• Bolshoi Theatre
  • Conservatory of Music ( Tchaikovsky )
  • Glass Cupola in Manege Square
  • Gorky Park on the Moskva River. (x metro & y metro)
  • GUM ( goom ) Department Store and shopping arcades.
  • Hotel Moskva
  • Iversky Gate
  • Karl Marx Monument
  • KGB HQ in Lubyanka Square
  • Kremlin Complex: Besides the museum, don't miss Diamond Fund in the same building. Those Tsars' jewelry are absolutely stunning.
  • Lenin Mausoleum
  • Manege Square
  • Mayakovskaya Metro Station These stations are a major attraction in their own right.
  • Olympic Site (1980 games)
  • Red Square
  • St Basil's Cathedral
  • Seven Gothic Sisters is made up of the White House (Bely Dom) ; Ukraina & Leningradskaya Hotels ;
  • State Duma ( Parliament )
  • State Historical Museum
  • State University (Moscow) on Sparrow Hill.
  • Tomb of the Unknown Soldier
  • Triumph Palace (Sokol Metro) A very large residential block of luxury? flats.
  • Tverskaya Street a major traffic street near the centre of Moscow.
  • Tzar's Bell
  • Yaroslav Station (Yaroslavsky Vokzal) This is the departure railway station for the famous Trans-Siberian Express train. It leaves most days of the week at 09:56.
  • Zoo 

Visit Trip Advisor for more information

Thursday, March 18, 2010

New York: It's a Brooklyn Thing

 Soldiers' & Sailors' Memorial Arch, Grand Army Plaza, Brooklyn, New YorkLooking back to Manhattan from Brooklyn, New York
Williamsburg, Brooklyn, New YorkCog & Pearl, Brooklyn, New YorkFlatbush Farm, Brooklyn, New YorkFlatbush Farm, Brooklyn, New YorkAkwaaba Mansion, Brooklyn, New York

Cross that famous bridge from Manhattan to discover a brave new world, where funky neighbourhoods are filled with hip galleries and a happening vibe.

Actors Maggie Gyllenhaal and Peter Sarsgaard moved to a brownstone in Brooklyn with their baby daughter Ramona. Adrian Grenier from Entourage is doing an eco-renovation on his Clinton Hill property. Character actor Paul Giamatti programs the cinema selection at Brooklyn’s Rose Cinemas. The star of Waitress and the TV series Felicity, Keri Russell, picks her way through Fort Greene’s weekend market. Oscar-winner Jennifer Connelly and husband Paul Bettany stroll through Prospect Park. In Brooklyn it seems there’s a celebrity on every corner.

New York magazine recently noted that since the finale of Sex And The City, the zeitgeist has shifted across the East River to Brooklyn. Downtown Brooklyn boasts $US3 billion ($3.3b) of construction projects in the pipeline, plus the controversial $US4 billion Atlantic Yards development with a Frank Gehry-designed stadium. And just built on Grand Army Plaza is a gleaming, glass-fronted, Richard Meier apartment building.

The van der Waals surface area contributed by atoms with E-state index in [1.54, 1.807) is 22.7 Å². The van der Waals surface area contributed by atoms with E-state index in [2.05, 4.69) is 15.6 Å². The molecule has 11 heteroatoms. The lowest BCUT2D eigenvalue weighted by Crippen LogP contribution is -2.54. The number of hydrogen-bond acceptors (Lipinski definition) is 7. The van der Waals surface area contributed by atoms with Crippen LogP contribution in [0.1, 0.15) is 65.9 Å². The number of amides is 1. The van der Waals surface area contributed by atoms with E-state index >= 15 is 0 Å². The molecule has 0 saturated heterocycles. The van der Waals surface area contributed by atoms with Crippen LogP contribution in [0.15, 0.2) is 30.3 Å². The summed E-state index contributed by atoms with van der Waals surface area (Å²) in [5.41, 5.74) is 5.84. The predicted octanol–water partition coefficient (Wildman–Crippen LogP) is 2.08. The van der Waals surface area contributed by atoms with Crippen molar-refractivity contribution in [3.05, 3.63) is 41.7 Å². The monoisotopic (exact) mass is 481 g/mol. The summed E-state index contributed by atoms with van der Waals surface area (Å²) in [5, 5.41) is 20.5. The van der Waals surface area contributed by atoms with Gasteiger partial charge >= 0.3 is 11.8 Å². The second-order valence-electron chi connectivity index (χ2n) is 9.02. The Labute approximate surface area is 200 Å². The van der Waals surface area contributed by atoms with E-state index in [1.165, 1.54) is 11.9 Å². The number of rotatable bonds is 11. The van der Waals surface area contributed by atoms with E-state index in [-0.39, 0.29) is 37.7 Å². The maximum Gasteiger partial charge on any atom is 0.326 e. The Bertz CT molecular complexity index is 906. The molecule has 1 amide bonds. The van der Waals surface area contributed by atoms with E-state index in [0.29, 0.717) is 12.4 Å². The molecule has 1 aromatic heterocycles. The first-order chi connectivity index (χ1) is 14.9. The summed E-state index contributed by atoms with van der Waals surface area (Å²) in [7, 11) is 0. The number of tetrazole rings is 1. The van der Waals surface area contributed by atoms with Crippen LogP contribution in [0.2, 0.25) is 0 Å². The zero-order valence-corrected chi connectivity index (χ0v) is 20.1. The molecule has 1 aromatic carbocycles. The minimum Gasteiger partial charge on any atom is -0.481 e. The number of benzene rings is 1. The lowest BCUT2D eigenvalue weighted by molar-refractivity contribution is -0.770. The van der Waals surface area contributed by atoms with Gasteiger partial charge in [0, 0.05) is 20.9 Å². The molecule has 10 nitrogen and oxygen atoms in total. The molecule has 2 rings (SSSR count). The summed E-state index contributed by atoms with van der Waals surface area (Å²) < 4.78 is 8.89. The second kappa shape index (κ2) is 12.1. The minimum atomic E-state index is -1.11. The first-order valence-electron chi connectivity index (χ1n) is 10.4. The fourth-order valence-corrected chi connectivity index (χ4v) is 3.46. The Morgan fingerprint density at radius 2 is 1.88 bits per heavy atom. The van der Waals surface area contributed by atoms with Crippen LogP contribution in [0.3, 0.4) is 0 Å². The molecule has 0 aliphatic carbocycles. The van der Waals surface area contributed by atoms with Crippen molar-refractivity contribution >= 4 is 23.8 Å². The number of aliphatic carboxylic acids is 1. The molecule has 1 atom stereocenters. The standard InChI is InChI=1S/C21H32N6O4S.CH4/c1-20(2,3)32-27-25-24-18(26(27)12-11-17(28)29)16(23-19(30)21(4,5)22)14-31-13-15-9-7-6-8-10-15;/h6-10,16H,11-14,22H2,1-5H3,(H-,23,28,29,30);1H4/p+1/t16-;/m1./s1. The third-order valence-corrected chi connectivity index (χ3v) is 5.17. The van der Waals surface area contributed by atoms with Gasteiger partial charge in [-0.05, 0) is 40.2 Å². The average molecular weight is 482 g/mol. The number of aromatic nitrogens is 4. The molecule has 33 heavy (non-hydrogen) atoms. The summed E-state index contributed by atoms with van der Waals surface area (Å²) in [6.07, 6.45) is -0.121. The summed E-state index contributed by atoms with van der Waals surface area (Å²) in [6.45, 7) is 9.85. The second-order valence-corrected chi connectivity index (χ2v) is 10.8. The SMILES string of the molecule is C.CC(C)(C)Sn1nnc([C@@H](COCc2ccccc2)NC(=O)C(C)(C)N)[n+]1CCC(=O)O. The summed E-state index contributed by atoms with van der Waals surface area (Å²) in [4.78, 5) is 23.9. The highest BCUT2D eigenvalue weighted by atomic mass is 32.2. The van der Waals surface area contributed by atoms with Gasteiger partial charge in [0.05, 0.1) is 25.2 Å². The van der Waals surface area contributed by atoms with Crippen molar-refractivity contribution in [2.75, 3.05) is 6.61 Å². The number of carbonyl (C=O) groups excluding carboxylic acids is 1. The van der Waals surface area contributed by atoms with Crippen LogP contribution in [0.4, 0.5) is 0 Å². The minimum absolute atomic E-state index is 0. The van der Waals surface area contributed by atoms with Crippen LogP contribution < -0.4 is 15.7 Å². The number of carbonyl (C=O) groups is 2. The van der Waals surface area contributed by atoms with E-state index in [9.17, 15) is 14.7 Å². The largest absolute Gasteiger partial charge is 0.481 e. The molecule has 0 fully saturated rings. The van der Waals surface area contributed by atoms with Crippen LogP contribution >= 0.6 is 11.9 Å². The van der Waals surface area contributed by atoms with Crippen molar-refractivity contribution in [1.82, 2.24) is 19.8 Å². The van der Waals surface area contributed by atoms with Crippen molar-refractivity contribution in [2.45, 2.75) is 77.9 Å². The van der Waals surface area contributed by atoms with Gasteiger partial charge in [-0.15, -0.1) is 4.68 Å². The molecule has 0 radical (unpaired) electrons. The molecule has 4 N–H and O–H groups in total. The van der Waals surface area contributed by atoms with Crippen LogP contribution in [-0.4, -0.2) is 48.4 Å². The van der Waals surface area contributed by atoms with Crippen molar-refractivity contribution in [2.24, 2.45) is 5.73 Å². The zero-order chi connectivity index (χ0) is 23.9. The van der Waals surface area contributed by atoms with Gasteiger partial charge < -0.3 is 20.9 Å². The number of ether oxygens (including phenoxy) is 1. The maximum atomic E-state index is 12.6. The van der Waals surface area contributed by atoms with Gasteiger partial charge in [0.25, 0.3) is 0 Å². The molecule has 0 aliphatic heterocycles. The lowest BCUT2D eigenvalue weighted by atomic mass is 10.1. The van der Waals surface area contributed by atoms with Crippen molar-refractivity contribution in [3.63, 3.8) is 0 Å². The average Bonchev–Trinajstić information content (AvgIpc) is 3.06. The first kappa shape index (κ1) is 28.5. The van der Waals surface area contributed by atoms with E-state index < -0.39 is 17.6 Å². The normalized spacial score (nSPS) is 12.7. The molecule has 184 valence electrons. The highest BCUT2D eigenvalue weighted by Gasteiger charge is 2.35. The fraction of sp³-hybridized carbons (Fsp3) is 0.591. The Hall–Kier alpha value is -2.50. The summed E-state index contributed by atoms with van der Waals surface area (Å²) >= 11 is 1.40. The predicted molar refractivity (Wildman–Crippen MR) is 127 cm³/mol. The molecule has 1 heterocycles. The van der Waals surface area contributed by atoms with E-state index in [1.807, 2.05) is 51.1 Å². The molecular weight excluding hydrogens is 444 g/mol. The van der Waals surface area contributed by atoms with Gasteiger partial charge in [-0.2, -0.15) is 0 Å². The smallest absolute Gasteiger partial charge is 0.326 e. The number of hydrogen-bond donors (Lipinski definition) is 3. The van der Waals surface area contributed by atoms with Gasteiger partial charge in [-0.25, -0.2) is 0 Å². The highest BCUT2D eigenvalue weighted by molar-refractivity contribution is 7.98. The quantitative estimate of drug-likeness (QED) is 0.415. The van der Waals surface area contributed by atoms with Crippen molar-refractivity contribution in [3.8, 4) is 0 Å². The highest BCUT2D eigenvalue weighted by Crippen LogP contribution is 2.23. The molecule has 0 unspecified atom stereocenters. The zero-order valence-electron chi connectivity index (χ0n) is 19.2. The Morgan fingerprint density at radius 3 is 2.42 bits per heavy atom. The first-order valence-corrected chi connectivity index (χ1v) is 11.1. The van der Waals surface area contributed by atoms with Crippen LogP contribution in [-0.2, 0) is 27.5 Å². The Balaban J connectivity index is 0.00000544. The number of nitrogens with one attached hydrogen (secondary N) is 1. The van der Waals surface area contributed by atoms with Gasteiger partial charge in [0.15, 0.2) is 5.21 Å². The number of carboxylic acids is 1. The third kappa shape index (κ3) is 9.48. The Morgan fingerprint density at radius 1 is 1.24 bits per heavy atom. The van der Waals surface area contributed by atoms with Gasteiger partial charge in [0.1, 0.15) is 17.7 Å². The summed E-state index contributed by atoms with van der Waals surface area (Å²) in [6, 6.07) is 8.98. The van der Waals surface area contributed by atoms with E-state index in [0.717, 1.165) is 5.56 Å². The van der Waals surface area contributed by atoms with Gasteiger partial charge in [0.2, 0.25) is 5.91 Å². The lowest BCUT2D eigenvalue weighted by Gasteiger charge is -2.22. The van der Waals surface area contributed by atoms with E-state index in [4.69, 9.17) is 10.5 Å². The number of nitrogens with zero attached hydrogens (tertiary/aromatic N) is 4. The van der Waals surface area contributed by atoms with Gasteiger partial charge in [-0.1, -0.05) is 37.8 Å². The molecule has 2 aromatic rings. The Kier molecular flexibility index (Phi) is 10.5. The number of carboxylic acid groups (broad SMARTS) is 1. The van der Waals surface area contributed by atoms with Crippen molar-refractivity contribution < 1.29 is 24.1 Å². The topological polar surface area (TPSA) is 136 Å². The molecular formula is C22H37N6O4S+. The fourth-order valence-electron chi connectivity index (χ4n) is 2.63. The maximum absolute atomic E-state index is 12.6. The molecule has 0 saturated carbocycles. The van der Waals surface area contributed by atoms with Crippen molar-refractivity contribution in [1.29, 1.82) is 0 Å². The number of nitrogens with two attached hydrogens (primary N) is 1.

But it’s not just the shiny new towers that have charmed celebrities and newcomers. Unlike tourist trap Manhattan, Brooklyn feels real. The different neighbourhoods that make up Brooklyn are architecturally and culturally distinct, each with its own personality. Clinton Hill is the vibrant backdrop to Dave Chappelle’s Block Party. Park Slope is the leafy,literary hub in The Squid And The Whale. And in the opening scenes of Saturday Night Fever, John Travolta struts his stuff on the streets of Bay Ridge.

The most obvious entry point is a walk across Brooklyn Bridge. The world’s first steel-wire suspension bridge affords postcard-perfect views across lower Manhattan, the Statue of Liberty and, of course, Brooklyn. It’s a 30-minute walk and, be warned, there’s no shade. Once you cut across the tangle of freeways you can explore two very different neighbourhoods – DUMBO and Brooklyn Heights.

Squeezed between bridges is DUMBO (Down Under the Manhattan Bridge Overpass). The heart of the ’hood is the Empire-Fulton Ferry State Park with a children’s playground and lawn that hosts free outdoor movies in summer. Once an industrial relic, DUMBO’s warehouses have been converted into artists’ studios and million-dollar lofts. Practically cut off from the rest of Brooklyn by motorways, DUMBO is a self-sufficient enclave with designer boutiques (visit Prague Kolektiv, 143b Front Street, for retro chrome furniture), a 24-hour gourmet supermarket, bars and restaurants.